KUCCPS To Review Minimum entry requirements to universities, colleges
KUCCPS is set to review the Minimum entry requirements to universities and colleges. This follows the realization that majority of students are locked out of their dream careers for failing to meet certain subject grades.
According to Experts, some subjects required for certain courses are highly weighted, yet they are not relevant in training, while in other cases, some subjects relevant to the training are omitted or less emphasized.
Because of this, there have arisen several complaints since students have been missing their dream courses. Subject clusters which dictate minimum mandatory requirements for various programmes were last reviewed three years ago.
KUCCPS Chief Executive Officer Mercy Wahome said the review was necessary since the last one was done in 2017.Universities vice-chancellors, academic registrars and representatives of the professional bodies are expected to meet today at Kenyatta University to discuss proposals on entry requirements to the various courses.
A similar stakeholder meeting will be held for middle-level colleges next week, which will discuss admission criteria for reviewing of diplomas and certificates.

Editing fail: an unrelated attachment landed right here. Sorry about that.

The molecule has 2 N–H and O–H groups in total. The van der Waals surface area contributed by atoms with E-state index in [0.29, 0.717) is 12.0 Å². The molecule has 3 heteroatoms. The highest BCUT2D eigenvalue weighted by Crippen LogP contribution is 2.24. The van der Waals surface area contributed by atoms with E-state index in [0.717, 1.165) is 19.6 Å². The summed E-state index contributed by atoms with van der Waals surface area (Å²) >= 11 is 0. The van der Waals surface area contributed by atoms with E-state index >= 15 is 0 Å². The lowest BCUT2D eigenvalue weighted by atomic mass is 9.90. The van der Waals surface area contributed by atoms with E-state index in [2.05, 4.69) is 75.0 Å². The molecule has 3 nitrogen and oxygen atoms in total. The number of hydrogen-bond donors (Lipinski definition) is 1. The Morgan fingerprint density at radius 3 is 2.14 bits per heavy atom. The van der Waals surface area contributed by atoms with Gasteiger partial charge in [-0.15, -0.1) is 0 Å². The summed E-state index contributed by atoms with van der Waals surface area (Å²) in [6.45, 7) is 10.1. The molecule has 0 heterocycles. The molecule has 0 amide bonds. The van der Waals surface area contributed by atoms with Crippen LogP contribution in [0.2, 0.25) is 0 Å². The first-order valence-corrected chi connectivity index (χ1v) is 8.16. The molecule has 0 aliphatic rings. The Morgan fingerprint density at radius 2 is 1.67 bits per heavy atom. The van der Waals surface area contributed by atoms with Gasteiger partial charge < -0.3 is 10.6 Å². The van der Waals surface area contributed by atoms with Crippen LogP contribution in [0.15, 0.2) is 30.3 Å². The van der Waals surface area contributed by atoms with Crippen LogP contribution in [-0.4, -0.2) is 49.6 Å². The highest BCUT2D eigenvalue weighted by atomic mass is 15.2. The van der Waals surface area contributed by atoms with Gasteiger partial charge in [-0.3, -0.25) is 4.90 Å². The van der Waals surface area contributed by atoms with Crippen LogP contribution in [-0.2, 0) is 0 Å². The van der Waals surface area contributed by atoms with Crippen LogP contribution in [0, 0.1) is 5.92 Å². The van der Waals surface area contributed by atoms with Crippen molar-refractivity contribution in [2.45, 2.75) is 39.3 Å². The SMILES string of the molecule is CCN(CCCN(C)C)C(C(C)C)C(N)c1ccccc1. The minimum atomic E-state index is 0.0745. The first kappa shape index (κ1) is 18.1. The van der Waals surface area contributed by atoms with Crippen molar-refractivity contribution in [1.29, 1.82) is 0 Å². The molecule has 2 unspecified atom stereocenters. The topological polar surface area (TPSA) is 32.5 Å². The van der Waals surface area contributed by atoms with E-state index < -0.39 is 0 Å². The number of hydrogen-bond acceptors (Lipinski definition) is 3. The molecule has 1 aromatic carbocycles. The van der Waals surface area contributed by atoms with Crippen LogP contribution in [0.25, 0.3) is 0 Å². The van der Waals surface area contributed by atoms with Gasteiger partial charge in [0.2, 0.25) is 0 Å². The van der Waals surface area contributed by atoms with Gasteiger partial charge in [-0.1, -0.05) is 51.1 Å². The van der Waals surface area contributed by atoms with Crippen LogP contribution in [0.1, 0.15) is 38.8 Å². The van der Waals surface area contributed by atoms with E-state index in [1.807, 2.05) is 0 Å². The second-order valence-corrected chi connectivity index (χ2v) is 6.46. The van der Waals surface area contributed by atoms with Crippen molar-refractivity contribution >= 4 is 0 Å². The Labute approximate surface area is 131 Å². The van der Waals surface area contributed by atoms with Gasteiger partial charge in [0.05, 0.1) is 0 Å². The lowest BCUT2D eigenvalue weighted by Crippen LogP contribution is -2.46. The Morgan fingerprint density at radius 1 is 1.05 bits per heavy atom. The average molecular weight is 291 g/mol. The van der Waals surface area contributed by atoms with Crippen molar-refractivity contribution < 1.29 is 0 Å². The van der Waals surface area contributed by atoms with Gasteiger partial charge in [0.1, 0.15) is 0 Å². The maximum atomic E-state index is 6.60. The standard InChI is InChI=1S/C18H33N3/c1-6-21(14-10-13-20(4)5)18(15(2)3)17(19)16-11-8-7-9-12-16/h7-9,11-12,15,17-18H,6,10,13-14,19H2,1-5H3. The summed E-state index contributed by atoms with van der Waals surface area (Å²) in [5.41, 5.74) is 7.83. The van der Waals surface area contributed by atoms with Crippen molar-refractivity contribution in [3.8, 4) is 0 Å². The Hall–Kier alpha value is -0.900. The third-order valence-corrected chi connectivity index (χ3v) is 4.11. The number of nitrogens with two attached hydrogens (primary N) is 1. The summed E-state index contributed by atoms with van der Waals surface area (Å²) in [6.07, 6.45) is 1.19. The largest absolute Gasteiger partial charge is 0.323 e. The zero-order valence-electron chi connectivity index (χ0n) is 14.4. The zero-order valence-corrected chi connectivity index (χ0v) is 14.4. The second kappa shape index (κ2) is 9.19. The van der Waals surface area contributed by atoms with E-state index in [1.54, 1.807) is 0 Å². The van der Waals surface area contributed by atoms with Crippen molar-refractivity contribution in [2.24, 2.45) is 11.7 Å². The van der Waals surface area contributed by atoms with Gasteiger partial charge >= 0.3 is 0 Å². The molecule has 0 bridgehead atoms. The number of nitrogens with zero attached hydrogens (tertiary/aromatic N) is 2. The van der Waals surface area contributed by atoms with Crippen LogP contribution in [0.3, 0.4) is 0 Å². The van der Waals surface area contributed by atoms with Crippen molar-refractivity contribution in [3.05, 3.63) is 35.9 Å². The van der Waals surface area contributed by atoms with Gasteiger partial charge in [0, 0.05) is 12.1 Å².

Wahome said that KUCCPS had been using the degree cluster document, as the criteria for placement of government-sponsored students to universities.
“Over the past placement cycles, KUCCPS received concerns and suggestions from training institutions and other stakeholders on the need to review the criteria,” she said.
Responding to the concerns, Wahome revealed that an Independent Criteria Review Committee (ICRC) was established to receive, collate and analyse the proposed changes for degree and TVET programmes.
“The committee looked into each cluster for the degree programmes and the respective minimum subject grade requirements and taking into account the requirements provided by professional or regulatory bodies and proposals from the training institutions,” reads the letter addressed to VCs and Academic Registrars.
Speaking during a media engagement workshop last week, Wahome said regulatory bodies, training institutions and in some cases employers have raised questions over the minimum entry requirements used for some courses.
“It has been a difficult time because regulatory bodies want this, the training institutions also say this requirement ought to be adjusted this way and this puts KUCCPS at a difficult spot,” Wahome said.
Teachers and students pursuing agriculture-based courses, who are currently required to have C+ in Biology and Chemistry, may be the greatest beneficiaries if the placement criteria are revised.
In the new proposals, however, this requirement has been reduced to a C plain for both subjects. Agriculture (C+) has also been introduced as an alternative to the C plain in Biology.